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An approach to genetic resources conservation of peripheral isolated plant populations: the case of an island narrow endemic species

Eliades, Nicolas-George H., Papageorgiou, Aristotelis C., Fady, Bruno, Gailing, Oliver, Leinemann, Ludger, Finkeldey, Reiner
Biodiversity and conservation 2019 v.28 no.11 pp. 3005-3035
Cedrus libani subsp. brevifolia, demography, ex situ conservation, forests, genetic resources, genetic variation, germplasm conservation, in situ conservation, indigenous species, inheritance (genetics), microsatellite repeats, plantations, screening, seedlings, trees, viability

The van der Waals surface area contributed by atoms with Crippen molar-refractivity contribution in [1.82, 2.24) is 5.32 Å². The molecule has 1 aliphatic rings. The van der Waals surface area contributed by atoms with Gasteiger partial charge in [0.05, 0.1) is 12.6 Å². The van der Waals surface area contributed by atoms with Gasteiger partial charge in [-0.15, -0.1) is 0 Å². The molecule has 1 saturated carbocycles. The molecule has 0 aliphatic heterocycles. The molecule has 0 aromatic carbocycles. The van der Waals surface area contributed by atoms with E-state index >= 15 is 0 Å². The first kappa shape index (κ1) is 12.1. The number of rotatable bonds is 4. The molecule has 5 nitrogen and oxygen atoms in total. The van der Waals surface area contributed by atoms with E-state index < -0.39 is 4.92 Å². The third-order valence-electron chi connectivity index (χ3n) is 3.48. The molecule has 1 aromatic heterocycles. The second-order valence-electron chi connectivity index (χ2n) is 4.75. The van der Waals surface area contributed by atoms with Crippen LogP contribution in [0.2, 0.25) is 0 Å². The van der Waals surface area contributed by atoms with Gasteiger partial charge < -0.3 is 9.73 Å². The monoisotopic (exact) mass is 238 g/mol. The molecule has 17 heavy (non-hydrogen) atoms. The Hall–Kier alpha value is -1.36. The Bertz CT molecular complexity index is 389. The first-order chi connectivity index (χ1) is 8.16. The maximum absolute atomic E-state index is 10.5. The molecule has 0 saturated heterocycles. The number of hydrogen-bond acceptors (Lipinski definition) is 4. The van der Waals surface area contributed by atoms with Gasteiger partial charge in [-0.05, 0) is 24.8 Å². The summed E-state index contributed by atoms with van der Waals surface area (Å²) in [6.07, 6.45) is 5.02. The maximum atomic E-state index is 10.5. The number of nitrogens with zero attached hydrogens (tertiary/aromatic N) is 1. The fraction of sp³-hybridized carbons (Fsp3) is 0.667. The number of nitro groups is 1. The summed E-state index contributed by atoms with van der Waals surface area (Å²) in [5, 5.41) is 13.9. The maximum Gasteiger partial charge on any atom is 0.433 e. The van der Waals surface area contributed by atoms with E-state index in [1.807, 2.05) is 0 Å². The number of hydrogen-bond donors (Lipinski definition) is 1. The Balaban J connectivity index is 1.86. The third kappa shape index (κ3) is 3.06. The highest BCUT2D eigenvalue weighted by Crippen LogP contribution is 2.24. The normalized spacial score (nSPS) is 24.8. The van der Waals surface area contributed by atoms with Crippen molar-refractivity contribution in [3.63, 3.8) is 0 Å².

This study reinforces the argument that forest genetic resources for peripheral isolated plant populations (PIPP) need to come under rationalistic assessment, for developing and proposing conservation strategies of forest genetic resources. Cedrus brevifolia is a narrow endemic island tree occurring in a sole population. Using biparentally and paternally inherited microsatellites, the genetic contribution and genetic variation patterns within sites (subpopulations) and within plantations of this species were assessed. The C. brevifolia population recorded uneven partition of genetic diversity at the site and at local scales; mirroring the demography and genetic evolutionary factors that occurred in long-term at the intra-species level. Results from the plantations imply that screening and rejection of unsuitable seedlings before plantation establishment did not influence the genetic divergence of planted trees from the general genetic pool of natural population. Based on these outcomes, numerous conservation measures are proposed, towards maintaining the species’ genetic resources. These measures need to ensure the dynamic processes within stands. Thus, this study argues that for PIPP which recorded high genetic diversity and non-uniform distribution of genetic viability (complex genetic patterns), the several small conservation units seem to be the most rationalistic conservation units. In such case, forest genetic micro-reserves (GMR) can be enacted, where on-the-point dynamic in situ conservation activities can be adopted, while the GMR could be used for ex situ conservation purposes. In conclusion, in PIPP the maintenance of genetic diversity should be regarded as one of the main prerequisites for sustainable management and long-term survival of the species.